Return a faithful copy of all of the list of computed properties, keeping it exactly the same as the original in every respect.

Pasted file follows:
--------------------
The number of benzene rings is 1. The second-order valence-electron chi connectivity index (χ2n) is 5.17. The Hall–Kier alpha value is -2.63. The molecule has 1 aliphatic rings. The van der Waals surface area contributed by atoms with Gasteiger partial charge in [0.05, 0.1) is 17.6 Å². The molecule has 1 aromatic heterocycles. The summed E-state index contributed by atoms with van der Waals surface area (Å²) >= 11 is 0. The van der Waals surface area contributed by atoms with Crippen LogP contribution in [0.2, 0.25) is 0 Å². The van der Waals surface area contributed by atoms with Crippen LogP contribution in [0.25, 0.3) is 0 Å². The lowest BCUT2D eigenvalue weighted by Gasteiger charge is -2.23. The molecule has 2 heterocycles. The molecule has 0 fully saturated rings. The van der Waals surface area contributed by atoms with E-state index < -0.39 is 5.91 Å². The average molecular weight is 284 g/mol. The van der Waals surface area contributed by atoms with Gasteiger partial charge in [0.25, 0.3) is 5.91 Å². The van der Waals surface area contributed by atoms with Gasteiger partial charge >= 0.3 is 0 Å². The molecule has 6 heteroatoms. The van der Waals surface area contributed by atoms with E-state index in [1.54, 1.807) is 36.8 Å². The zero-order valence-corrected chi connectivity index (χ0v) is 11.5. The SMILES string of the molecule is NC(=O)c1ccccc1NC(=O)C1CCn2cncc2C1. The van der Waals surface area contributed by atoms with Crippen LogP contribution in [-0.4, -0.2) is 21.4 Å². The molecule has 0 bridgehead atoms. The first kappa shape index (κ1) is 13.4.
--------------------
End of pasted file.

The number of benzene rings is 1. The second-order valence-electron chi connectivity index (χ2n) is 5.17. The Hall–Kier alpha value is -2.63. The molecule has 1 aliphatic rings. The van der Waals surface area contributed by atoms with Gasteiger partial charge in [0.05, 0.1) is 17.6 Å². The molecule has 1 aromatic heterocycles. The summed E-state index contributed by atoms with van der Waals surface area (Å²) >= 11 is 0. The van der Waals surface area contributed by atoms with Crippen LogP contribution in [0.2, 0.25) is 0 Å². The van der Waals surface area contributed by atoms with Crippen LogP contribution in [0.25, 0.3) is 0 Å². The lowest BCUT2D eigenvalue weighted by Gasteiger charge is -2.23. The molecule has 2 heterocycles. The molecule has 0 fully saturated rings. The van der Waals surface area contributed by atoms with E-state index < -0.39 is 5.91 Å². The average molecular weight is 284 g/mol. The van der Waals surface area contributed by atoms with Gasteiger partial charge in [0.25, 0.3) is 5.91 Å². The van der Waals surface area contributed by atoms with Gasteiger partial charge >= 0.3 is 0 Å². The molecule has 6 heteroatoms. The van der Waals surface area contributed by atoms with E-state index in [1.54, 1.807) is 36.8 Å². The zero-order valence-corrected chi connectivity index (χ0v) is 11.5. The SMILES string of the molecule is NC(=O)c1ccccc1NC(=O)C1CCn2cncc2C1. The van der Waals surface area contributed by atoms with Crippen LogP contribution in [-0.4, -0.2) is 21.4 Å². The molecule has 0 bridgehead atoms. The first kappa shape index (κ1) is 13.4.